The UK housing market experienced a notable uplift in January, marking the fourth consecutive month of price increases, with an annual growth rate hitting its highest in a year. The average house price reached £291,029, an increase of £3,924 from December, according to Halifax.
Northern Ireland led the pack with a robust annual growth of 5.3%, contrasting with the South East, which saw a decline of 2.3%. This month-to-month growth of 1.3% signifies a continued positive trend, with Halifax reporting a 2.5% rise on an annual basis, the most significant since January of the previous year.
Halifax has published its house price index for January: january-2024-halifax-house-price-index.pdf.
Kim Kinnaird, Director of Halifax Mortgages, commented on the trend: “The average house price in January was £291,029, up +1.3% or, in cash terms, £3,924 compared to December 2023. This marks the fourth consecutive month of price increases, pushing the annual growth rate to +2.5%, the highest since last January. Factors such as the recent decrease in mortgage rates, diminishing inflationary pressures, and a resilient labour market have boosted confidence among buyers and sellers, contributing to a positive start for the 2024 housing market.”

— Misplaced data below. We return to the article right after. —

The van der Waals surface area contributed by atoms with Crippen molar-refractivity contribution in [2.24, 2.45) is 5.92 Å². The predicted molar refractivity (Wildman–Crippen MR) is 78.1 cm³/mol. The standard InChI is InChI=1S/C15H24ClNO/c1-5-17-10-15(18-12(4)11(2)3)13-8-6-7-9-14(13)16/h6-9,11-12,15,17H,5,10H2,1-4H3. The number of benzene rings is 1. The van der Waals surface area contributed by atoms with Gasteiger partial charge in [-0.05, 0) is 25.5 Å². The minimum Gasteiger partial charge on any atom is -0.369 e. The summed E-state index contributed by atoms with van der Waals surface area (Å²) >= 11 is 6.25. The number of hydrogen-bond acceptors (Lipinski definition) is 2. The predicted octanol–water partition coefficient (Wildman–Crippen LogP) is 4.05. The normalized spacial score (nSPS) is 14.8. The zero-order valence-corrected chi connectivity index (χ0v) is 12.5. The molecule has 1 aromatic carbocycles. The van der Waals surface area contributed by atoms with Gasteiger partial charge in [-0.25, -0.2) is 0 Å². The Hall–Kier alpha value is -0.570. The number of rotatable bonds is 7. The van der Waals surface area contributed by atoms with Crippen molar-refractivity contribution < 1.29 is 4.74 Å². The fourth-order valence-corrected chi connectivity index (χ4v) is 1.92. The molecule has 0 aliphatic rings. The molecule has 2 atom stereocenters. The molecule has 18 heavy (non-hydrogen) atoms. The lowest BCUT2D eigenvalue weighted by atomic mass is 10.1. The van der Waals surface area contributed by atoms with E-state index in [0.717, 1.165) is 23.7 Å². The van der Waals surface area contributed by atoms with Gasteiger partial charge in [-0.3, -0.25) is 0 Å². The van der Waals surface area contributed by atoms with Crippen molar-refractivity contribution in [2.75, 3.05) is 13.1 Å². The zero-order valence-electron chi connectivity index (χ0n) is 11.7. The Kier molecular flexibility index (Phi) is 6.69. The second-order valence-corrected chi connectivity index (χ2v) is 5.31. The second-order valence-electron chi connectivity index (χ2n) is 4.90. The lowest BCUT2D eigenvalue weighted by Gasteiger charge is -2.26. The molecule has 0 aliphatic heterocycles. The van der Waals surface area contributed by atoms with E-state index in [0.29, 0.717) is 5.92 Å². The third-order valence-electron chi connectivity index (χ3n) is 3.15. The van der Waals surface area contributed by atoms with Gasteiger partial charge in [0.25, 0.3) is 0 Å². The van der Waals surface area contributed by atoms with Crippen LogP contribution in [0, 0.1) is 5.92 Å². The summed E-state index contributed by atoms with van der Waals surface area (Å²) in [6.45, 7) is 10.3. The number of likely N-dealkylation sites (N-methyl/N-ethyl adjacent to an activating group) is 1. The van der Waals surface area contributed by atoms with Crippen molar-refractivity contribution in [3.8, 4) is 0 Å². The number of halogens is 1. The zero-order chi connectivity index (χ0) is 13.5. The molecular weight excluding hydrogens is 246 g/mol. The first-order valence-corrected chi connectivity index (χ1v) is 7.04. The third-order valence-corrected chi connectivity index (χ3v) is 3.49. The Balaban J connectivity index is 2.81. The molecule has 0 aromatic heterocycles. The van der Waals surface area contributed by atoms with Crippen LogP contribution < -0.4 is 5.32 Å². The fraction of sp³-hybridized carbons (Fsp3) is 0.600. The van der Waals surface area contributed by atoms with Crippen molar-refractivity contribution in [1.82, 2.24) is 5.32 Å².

However, Kinnaird also pointed out the challenges ahead: “Interest rates remain higher than the historic lows of recent years, and the demand continues to outstrip supply. With the average deposit for first-time buyers now at £53,414, it’s unsurprising that almost two-thirds of new buyers are purchasing in joint names. The road ahead might still present affordability challenges and potential modest falls in house prices amidst broader economic uncertainties.”
Sarah Coles, head of personal finance at Hargreaves Lansdown, offered further insights: “The start of 2024 has seen a surge in the property market, spurred by falling mortgage rates. However, this uptick may not signal a market turnaround, as the possibility of a slowdown remains. Despite this, the drop in mortgage rates through January and the slight increase after the Bank of England’s caution suggest the trend could continue to favor buyers in the upcoming months.”
Nathan Emerson, CEO at Propertymark, added: “The gradual increase in house prices, particularly as borrowing costs rise, is encouraging. The Bank of England’s decision to hold interest rates has likely bolstered buyer confidence for making moves in 2024. A gradual reduction in interest rates by the Bank would further aid market growth.”
The beginning of the year has undoubtedly brought a wave of optimism to the UK housing market, yet experts caution that the overall outlook remains uncertain, with potential challenges looming later in 2024.